1. 1. GARDEN DESIGN JOURNAL www.sgd.org.uk42 Event Review Acapital adventureLondondesignfestivalCityscapesissettobecomeanannualevent, runningfromMaytoOctober.Co-organiserDarrylMooreexplainsthe thinkingbehindit,andlooksbackattheprojectschosenfor2012and2013 What: Cityscapes Where: London When: Annual L ondon is a melting pot of creative industries, yet garden design rarely sits alongside theatre, art or architecture. Public perception often views it as a domestic trade, ignoring the finesse and craft employed by designers. So it was with a passion to redress this imbalance that Adolfo Harrison and I set out in 2010 to place garden and landscape design on a level footing with other artistic endeavours, as an essential part of the city’s creative capital. Driven by our backgrounds in artistic practices and the creative approach to orphaned urban sites we utilise in our studio, Moore Harrison Land Design, we were keen to get designers to participate in cross-disciplinary collaborations on unique garden installations within the urban environment. Thus was born Cityscapes, an annual festival aiming to put garden design on the map. Working with South Bank and Bankside Cultural Quarter (the body coordinating the major cultural organisations in the area) we defined our geographical spread, identified a host of world- class institutions to collaborate with, and set about creating a trail linking our projects and other local green initiatives and spaces, such as those managed by local community group BOST. A six-month stretch from May to October provided a temporal canvas upon which to create projects of varying durations, so we firmed up our cultural partners and sites, and married them with a selection of garden designers. We were able to effect three of the projects, postponing designs such as Tom Stuart-Smith’s geological interpretation of Dennis Lasdun’s concrete terraces at the National Theatre, Todd Longstaffe-Gowan’s playful juxtaposition of flowers and artillery at IWM London, and Andrew Fisher Tomlin’s knitted network of trees for the Design Museum. All the organisations we dealt with were protective of their own artistic territories, but garden design proved a neutral unifying field that they all welcomed. Operating as a social enterprise, we project-managed each garden as well as the overall event management, promotion and funding. We engaged other services too, including branding and costings by international marketing gurus Ogilvy, administration duties by Halcyon VA and web and design input from fellow travellers in our Shoreditch studio. Homes & Gardens came on board as our media partner. The Sky’s the Limit There seemed no better place to launch our ambitions than in a garden 135m above the capital. EDF Energy London Eye was keen to participate in a festival with its riverside cultural compatriots, and offered a capsule from the iconic landmark for a garden installation. Choosing Andy Sturgeon for the project proved prudent when he managed to present a series of designs that wowed the venue’s management, one of which was swiftly selected for its immediacy and clarity of vision. The garden was in situ for 24 hours, installed and deinstalled while the attraction was static overnight. It was a challenge for a designer in the middle of building a show garden at Chelsea, but it was handled with military precision by Sturgeon and Landform Consultants. The garden contrasted the clean white geometry of tall structural pillars with lush green planting, creating an interplay between the world inside the capsule and the views of buildings and parks outside. The soft foliage and semi-transparent umbellifers providing a natural counterpoint to the city included Deschampsia cespitosa ‘Goldtau’, Hesperis matronalis ‘Alba’, Cenolophium denudatum and Cydonia oblonga. I created a soundtrack using sound recordings gathered from the South Bank, Battersea Park and Sussex countryside. It narratively segued in correspondence with the distance of the views seen from the capsule as it ascended, peaking with recordings from 40km away (the distance visible from the top of the capsule’s rotation). After a spell of silence, the sequence reversed, transporting the visitor from tranquillity back to urban bustle. Photographers, press pundits and festival partners enjoyed 30-minute rides in the garden, accompanied by the effervescent hospitality of the garden’s sponsors, Champagne Pommery. Those who watched the sun set over West London through the branches of quince trees while hovering above the Thames saw garden design taken to new heights. Going Underground No garden festival fusing horticulture and art could be complete without masterful horticultural installationartistsTonyHeywoodandAlisonCondie. So when The Old Vic Tunnels suggested we create a garden in one of their dark, damp Victorian vaults under Waterloo Station, they were our first port of call. Excited and inspired by discovering forms of biological growth on early visits, the pair saw the potential of creating a fungal landscape, and “I set out to place garden and landscape design on a level footing with other artistic endeavours” Photocredits,clockwisefromtopleft:DarrylMoore;AnoushkaFeiler;JonSims;MaxCreasy GDJ137.PG42-45.v5.indd 42 29/10/13 13:04:53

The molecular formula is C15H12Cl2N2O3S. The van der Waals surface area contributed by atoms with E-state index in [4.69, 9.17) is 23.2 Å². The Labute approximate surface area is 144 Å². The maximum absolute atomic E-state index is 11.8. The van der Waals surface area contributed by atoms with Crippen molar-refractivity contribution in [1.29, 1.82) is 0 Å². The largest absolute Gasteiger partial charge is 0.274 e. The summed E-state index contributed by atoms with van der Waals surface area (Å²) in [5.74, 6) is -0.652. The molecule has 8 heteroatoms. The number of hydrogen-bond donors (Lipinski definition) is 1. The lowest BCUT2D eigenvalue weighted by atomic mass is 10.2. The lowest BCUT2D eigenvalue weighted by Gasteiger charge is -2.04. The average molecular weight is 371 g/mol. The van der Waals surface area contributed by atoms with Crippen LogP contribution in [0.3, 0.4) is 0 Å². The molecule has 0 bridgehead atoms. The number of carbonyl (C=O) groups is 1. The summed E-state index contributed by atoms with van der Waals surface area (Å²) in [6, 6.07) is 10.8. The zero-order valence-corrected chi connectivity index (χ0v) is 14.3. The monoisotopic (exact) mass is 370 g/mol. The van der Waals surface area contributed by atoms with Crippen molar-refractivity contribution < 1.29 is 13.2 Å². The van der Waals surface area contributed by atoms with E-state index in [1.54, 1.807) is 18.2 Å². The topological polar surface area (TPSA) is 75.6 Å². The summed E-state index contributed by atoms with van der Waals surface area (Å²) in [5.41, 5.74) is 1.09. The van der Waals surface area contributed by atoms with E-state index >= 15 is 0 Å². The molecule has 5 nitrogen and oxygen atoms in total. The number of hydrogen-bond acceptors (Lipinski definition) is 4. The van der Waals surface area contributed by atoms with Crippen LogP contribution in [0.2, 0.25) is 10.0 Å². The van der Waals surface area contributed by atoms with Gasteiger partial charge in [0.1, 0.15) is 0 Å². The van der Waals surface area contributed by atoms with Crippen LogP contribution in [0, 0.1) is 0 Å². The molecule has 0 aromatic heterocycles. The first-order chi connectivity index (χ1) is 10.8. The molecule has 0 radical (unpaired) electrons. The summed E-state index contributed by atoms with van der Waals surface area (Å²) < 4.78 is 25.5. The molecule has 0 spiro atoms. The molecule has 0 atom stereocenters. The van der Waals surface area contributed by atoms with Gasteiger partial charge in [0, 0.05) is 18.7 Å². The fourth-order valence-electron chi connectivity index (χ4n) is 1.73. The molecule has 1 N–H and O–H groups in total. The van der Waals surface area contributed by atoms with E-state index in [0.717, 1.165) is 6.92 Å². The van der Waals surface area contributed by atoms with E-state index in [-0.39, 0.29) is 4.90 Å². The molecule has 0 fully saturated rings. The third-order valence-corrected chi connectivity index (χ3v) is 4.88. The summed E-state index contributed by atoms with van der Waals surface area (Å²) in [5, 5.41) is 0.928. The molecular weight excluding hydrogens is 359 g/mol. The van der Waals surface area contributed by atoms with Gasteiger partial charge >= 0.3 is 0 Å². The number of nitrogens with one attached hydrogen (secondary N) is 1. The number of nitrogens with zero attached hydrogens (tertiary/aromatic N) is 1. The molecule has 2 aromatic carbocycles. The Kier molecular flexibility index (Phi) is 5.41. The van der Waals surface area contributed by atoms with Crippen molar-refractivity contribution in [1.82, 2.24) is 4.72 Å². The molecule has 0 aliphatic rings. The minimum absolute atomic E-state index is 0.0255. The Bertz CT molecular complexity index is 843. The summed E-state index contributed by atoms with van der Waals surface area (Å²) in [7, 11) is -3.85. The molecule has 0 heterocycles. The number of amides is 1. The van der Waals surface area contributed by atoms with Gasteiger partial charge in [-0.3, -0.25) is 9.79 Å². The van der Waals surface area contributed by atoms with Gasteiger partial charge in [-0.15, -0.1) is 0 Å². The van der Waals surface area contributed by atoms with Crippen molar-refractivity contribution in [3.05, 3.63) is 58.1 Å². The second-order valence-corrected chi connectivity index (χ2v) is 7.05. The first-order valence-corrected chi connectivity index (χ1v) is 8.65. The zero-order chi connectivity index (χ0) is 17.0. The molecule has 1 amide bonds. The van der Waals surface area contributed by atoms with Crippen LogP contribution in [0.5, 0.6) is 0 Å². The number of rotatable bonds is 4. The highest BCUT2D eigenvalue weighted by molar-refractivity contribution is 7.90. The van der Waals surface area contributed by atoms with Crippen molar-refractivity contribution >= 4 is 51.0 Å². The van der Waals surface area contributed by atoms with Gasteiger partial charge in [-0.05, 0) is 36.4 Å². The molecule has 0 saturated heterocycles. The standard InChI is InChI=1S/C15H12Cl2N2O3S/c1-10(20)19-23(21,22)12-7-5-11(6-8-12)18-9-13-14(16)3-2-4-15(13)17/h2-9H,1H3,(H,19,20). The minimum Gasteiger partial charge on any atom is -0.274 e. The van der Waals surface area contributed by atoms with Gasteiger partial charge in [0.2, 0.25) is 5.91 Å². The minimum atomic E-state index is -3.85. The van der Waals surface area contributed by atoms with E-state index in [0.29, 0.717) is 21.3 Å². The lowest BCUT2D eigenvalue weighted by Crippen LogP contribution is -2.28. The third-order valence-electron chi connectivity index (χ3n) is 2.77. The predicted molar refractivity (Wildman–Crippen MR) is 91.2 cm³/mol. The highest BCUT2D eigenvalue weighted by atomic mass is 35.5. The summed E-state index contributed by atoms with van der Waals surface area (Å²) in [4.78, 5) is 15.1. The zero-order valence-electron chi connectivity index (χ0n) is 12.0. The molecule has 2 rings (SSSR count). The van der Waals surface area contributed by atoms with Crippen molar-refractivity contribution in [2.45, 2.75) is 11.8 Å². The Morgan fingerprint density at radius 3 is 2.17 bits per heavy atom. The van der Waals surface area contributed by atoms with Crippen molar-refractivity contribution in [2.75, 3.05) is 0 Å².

2. 2. LEFT, top & bottom A neglected alley at Gibbons Rents was transformed into a vibrant community space in 2012 right, top & bottom Two of the 2013 Remix gardens: Anoushka Feiler’s reworking where planting ‘breaks free’ exuberantly, and Jon Sims’ remix inspired by a broken packing case, its contents spilling forth GDJ137.PG42-45.v5.indd 43 29/10/13 13:05:07